Yes. On June 26, 2015, the U.S. Supreme Court’s decision in Obergefell v. Hodges established a nationwide right for same-sex couples to wed. As a result, the Social Security Administration (SSA) recognizes same-sex marriages in all states. Same-sex spouses who wed in the United States are entitled to the same spousal, survivor and death benefits as any other married couple.
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For several years after the ruling, Social Security policies did preclude survivor benefits for some LGBTQ people who were prohibited from marrying by unconstitutional state laws prior to Obergefell. Following legal challenges, the SSA adopted new rules in late 2021 that expanded benefit eligibility for survivors of such couples.
Survivor benefit rules
In most circumstances, a surviving spouse can claim benefits on a late partner’s earnings record if they are at least 60 years old and had been legally married to the deceased for at least nine months at the time of death. Same-sex partners whose relationships predated Obergefell may qualify for survivor benefits if they meet either of these criteria:
- They would have been married at the time of their partner’s death if state laws hadn’t prevented them from doing so.
- They would have been married for at least nine months before the death of a spouse if state law hadn’t prevented them from marrying sooner.
The SSA says it will consider “all available evidence” to determine benefit eligibility for LGBTQ survivors who could not marry in their home states. It may request detailed information about the relationship, such as how long you and your partner were together, whether you owned property or raised children together, and whether you took steps to have the partnership formally recognized.
Social Security will consider requests to reopen benefit claims from same-sex survivors that were rejected under prior policies, even if your partner died decades ago. Contact the SSA to ask about your eligibility.
Civil unions and weddings abroad
Social Security already had procedures in place to consider benefit claims for same-sex couples who sought to create formal ties if they lived in states that did not recognize marriage equality.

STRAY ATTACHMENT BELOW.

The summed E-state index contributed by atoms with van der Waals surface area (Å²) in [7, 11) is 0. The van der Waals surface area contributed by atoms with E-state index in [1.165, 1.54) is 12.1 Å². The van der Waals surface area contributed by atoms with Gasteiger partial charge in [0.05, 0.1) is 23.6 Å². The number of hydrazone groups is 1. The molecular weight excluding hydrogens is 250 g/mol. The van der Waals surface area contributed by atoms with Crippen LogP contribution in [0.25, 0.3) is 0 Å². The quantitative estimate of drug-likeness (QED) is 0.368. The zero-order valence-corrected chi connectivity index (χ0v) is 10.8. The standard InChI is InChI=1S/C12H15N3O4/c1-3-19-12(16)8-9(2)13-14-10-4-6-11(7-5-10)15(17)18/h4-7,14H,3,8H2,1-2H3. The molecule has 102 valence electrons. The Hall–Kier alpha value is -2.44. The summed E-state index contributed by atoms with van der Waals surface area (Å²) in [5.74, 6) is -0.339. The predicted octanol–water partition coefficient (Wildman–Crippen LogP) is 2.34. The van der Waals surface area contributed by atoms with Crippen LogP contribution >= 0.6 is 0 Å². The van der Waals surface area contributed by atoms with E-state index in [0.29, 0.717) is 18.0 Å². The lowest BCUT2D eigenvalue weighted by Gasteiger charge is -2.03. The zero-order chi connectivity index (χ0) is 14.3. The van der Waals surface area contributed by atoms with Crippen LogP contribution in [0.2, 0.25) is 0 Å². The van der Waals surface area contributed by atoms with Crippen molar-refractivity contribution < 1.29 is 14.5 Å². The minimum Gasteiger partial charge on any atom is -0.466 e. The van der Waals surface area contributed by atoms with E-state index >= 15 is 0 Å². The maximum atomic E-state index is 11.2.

For example, many couples opted for alternative legal partnerships such as civil unions. If their status hasn’t changed — that is, if they haven’t married — benefits for such couples depend on whether the laws of a wage earner’s home state give them the same inheritance rights as married couples.
Many Americans wed partners overseas in countries that legalized same-sex marriage before the United States did. Social Security recognizes same-sex marriages and “non-marital legal relationships” established in other countries and has processed benefit claims for such couples, but it may require an opinion from its legal office when receiving the first claim involving a marriage in a particular country.
If you’re unsure whether you qualify for benefits as a partner in or survivor of a same-sex marriage or civil union, the SSA encourages you to apply anyway, to ensure you don’t lose out on any benefits you may be due.
Keep in mind
- Social Security field offices fully reopened April 7 after being closed to walk-in traffic for more than two years due to the COVID-19 pandemic, but the SSA recommends calling in advance and scheduling an appointment to avoid long waits.
- The Obergefell decision does not specifically address the rights of same-sex couples in common-law marriages. The Social Security status of such couples may be determined by court rulings in states that recognize common-law marriage.
Updated October 26, 2022
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